6 Binge it: GB Bake Off

via southwalesargus.co.uk

Fans know it simply as Bake Off and it is one of the most endearing competition shows on television right now. The show is overtly positive, without all the "race against the clock,  chance for failure" elements that American competition shows lean on so heavily. The whole thing is a rather pleasant affair, with talented people making great-looking desserts without being totally over-the-top about it. The judges are great and bring a lot of personality to the table, and they actually manage to be kind in their criticisms. Bake Off is essentially the show that all baking competitions should strive to be.

5 Skip It: Battlefish

via imdb.com

There are plenty of shows out there about people doing incredibly dangerous jobs and Battlefish is just another one. The show, which follows the world of tuna fishing, is not really any different than Deadliest Catch. The only difference is that the stakes always seem to be much lower on Battlefish. Whereas the crab fishermen on Deadliest Catch are working in the frigid cold and choppy ocean waters, the fishermen on Battlefish are working in the comparatively warm climate of the Pacific Northwest. Unless you like piles of slippery fish on the deck of a boat, you can skip this one.

4 Binge it: Ugly Delicious

via nbcnews.com

Whereas some food shows dive into the subject with grace and manners, Ugly Delicious chooses not to put on airs. Instead, host David Chang (who is also head chef at the famous Momofuku restaurant) dives face first into a different type of food in each episode, often bringing his strong opinions with him. The show makes outrageous claims, like how the best pizza is found in Japan, but it always finds a way to back them up. It really is the small moments that make the show great though, like Chang grocery shopping with his mom or eating yakitori so good it practically moves him to tears. There's also a great segment that calls out the MSG myth.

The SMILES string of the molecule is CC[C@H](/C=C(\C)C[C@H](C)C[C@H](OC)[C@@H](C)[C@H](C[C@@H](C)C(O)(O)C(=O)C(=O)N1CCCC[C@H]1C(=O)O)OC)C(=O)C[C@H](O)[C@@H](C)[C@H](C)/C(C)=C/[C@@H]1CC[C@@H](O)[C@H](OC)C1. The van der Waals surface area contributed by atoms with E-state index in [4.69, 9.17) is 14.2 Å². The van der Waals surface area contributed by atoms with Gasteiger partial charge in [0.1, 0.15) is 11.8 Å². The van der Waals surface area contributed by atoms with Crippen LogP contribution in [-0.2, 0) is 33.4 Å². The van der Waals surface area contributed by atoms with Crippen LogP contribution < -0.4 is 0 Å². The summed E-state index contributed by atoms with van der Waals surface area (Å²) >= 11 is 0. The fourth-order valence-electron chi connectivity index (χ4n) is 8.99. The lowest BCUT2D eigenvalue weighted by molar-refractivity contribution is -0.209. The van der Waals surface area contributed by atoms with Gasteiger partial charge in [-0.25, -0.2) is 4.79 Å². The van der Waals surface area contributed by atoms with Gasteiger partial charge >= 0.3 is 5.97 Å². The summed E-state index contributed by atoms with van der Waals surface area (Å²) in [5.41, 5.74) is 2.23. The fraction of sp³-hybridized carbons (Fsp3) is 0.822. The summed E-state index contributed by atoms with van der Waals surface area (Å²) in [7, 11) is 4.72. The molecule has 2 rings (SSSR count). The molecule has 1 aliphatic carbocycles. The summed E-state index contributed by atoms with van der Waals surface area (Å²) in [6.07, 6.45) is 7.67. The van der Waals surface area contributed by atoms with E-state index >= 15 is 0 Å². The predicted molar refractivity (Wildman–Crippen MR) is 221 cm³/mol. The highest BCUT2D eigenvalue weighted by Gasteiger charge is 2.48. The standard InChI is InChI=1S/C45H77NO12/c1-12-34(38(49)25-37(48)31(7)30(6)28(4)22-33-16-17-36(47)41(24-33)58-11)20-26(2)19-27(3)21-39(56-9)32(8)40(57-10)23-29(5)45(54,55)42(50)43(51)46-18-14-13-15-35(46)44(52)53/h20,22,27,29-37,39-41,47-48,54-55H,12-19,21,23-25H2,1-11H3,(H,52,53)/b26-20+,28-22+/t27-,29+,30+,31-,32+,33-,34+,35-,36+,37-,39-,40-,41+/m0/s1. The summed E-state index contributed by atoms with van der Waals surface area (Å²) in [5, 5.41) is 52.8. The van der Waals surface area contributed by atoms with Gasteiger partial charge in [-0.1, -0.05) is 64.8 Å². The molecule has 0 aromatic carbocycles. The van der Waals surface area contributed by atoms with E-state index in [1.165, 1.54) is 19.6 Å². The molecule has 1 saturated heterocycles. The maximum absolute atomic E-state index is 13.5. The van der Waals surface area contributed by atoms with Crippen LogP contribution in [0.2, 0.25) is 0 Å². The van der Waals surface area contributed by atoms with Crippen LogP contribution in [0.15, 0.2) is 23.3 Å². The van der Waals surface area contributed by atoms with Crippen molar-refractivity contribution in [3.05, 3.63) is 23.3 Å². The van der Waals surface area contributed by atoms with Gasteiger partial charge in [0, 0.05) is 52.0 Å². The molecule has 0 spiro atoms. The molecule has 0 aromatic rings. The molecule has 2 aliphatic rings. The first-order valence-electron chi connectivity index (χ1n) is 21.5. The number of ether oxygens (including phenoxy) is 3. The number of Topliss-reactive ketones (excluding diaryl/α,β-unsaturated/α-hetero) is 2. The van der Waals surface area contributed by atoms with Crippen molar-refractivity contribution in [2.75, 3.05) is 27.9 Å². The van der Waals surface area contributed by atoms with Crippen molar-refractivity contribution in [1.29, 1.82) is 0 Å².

3 Skip It: Midnight Diner: Tokyo Stories

via netflix.com

Midnight Diner: Tokyo Stories is an enigmatic little show about a small diner in Tokyo that opens at, well, midnight. The rule of this diner is that the chef will make anything a patron wants as long as they bring their own ingredients. The show is a nice little anthology program that tells the stories of the diner's customers, but when it comes to the food, viewers may be left wanting. The creations of the chef are lovingly shot, even in the low light of late-night diner, but some viewers who are looking for a food program may be left wanting.

2 Binge it: Chef's Table

via tastingtable.com

If other cooking shows are a steak dinner, then Chef's Table is a deconstructed steak tartare served on a chilled Himalayan salt slab with fresh quail egg. Chef's Table is a show that not only puts an emphasis on food but the minds that create the larger than life dishes served in the best restaurants in the world. Everything about the show, from the cinematography to the lovingly framed shots of the food, transcends the average show about food, creating something that is more than just a show about food. Chef's Table is a show about passion.

1 Skip It: The Final Table

via eater.com

The Final Table is Netflix's latest attempt at a cooking competition show and everything about it is a complete mess. There is a kernel of a good show in The Final Table somewhere, but it's hard to pick it out among all of the far too fast-paced editing, the convoluted rules, and the endless but empty commentary. The focus never really settles on the food, and the rules of the show never seem clear. Everything is loud, big, and results in complete sensory overload.